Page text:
Embedded computers now exist in a remarkably diverse range of appliances, and a trend that has emerged in the 21st century is networking these embedded computers. One thing that may aid in this quest is a move away from electronic to photonic connections. Although the latest processors operate at up to 3.4 Ghz, the wiring that connects the processor to its memory chips and other pieces of the system runs at less than 1 Ghz.
In practice, that means the computer spends 75% of its time idly waiting for instructions and data held up by this bottleneck. Photonic connections could circumvent the problem, but so far their expense has lead to them being used in niche applications like high-speed telecommunicaton hubs. But in the past couple of years, engineers have found ways of developing photonic chips using the same methods that produce today’s low-cost microchips. Optical chips will run at very high bandwidths over both long and short distances.
The implications of this move to photonic connections promises both familiar and far reaching changes. The former will be in the shape of the ‘smaller, faster’ progressions that Moore’s Law has familiarized us with. An optical network card connecting to the international fibreoptic grid would provide internet access speeds of a gigabit per second and more. That’s a thousand times faster than today’s DSL and cable modems. Photonic equivalents of USB connections would enable gadgets to connect to computers at up to 500 metres, transfering data at up to 245 gigabits per second. USB, by comparison, works up to 5 metres and 0.48 Gbps.
Take another look at those figures again, for they reveal something about the far-reaching implications of photonics. Ask a person to imagine a computer and they will probably visualise a grey box. Why are computers built like that? It is because the maximum practical speed of electronic connections falls off quickly as cable length increases. That’s the reason why memory chips and graphics cards have to be close to the processor that shovels data to them. (Ok, I admit that explains why they are in a box; not why it is beige). But, with data flowing in the optical realm, distance doesn’t matter. This fact could lead to a radical new concept of what a computer is. No longer confined to a box, optically connected pieces could be spread throughout a building or city and yet act as a seamless whole. Such a ‘computer’ could adapt itself on-the-fly to meet the demands of specific tasks, upgrading at a keystroke to a faster processor or larger memory bank as these extra resources become necessary.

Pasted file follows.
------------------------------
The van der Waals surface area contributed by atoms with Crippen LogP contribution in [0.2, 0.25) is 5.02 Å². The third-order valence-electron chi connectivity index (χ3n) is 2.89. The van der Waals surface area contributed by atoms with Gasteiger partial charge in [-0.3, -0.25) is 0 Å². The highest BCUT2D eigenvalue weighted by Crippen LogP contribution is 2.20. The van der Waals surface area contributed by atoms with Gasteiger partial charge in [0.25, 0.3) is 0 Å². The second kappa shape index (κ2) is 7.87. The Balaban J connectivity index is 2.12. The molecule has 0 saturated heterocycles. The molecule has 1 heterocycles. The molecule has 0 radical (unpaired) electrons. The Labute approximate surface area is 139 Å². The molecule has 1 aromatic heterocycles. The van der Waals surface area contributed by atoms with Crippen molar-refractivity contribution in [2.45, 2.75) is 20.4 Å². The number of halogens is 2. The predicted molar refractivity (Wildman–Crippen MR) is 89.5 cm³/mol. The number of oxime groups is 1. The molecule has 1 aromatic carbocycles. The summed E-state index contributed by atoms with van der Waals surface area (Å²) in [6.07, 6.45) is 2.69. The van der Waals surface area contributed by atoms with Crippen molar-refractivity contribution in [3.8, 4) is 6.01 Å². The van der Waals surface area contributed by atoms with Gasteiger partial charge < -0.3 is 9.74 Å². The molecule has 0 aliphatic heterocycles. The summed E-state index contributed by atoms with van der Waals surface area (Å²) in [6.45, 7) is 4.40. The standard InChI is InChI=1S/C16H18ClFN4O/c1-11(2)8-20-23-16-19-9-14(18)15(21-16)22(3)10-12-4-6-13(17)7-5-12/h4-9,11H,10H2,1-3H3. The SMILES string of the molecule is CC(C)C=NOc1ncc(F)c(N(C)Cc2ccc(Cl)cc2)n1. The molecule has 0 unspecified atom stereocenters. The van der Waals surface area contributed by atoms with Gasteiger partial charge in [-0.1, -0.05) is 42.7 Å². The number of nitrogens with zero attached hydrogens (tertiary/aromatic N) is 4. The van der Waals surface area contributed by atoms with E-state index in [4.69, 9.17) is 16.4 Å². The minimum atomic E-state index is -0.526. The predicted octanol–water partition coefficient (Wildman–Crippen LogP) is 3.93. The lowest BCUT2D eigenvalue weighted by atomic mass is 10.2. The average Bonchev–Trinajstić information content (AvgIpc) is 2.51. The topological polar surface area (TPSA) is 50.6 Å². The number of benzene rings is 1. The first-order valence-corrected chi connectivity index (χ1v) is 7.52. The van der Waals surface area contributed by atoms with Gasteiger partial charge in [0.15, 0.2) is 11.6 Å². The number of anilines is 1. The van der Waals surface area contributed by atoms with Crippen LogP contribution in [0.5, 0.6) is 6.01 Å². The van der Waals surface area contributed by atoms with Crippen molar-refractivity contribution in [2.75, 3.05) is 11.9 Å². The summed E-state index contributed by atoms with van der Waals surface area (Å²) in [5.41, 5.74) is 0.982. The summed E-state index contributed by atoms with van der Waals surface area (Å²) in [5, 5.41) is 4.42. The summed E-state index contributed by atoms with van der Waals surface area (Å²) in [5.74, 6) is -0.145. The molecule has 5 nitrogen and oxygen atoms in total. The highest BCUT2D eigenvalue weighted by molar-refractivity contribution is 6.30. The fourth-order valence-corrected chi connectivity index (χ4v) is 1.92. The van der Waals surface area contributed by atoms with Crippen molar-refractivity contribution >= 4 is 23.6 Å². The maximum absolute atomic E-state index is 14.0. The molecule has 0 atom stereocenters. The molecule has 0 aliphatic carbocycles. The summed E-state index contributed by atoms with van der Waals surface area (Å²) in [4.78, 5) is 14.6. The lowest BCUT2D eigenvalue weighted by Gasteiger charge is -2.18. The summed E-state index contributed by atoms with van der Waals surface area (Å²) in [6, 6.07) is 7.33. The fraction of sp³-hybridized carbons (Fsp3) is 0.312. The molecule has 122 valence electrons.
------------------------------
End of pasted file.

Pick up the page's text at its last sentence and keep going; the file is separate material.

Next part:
Vernor Vinge says of networking the embedded computers: “In 15 years, we are likely to have processing power that is 1000 times greater than today, and an even larger increase in the number of network-connected devices (such as tiny sensors and effectors)…a world come alive with trillions of tiny devices that know what they are, where they are and how to communicate with their neighbours, and thus, with anything in the world… The Internet will have leaked out, to become coincident with Earth”.
In practical terms, this will make RL more like SL. In SL you can IM a friend anywhere, open up a separate window to the Web anywhere, stream in music and video anywhere. To do this in RL requires clunky technology and then only at specific locations. But as the microcomputer evolves into wearable computers wirelessly connected to the ‘digital gaia’, contact lenses beam high-quality images from cyberspace onto the retina and ‘smart dust’ devices transmit hand-movement information to the ‘Net for invisible keyboard typing or sculpting with virtual clay, we will become as ‘information nomadic’ as SL residents, accessing information anywhere, anytime.
If our environment becomes alive with information and data flow, will we become wiser people? If the only change is freer access to information, the answer would be ‘no’. This is because easier access to information brings with it a counterbalance that cancels out the advantages it brings. When spreading information is expensive and the channel is narrow, only important information is sent. Remember, there is a difference between ‘low level information’ in the form of trivia, opinions and gossip that is not relevant to your particular needs, and high level knowledge selected for its subjective importance.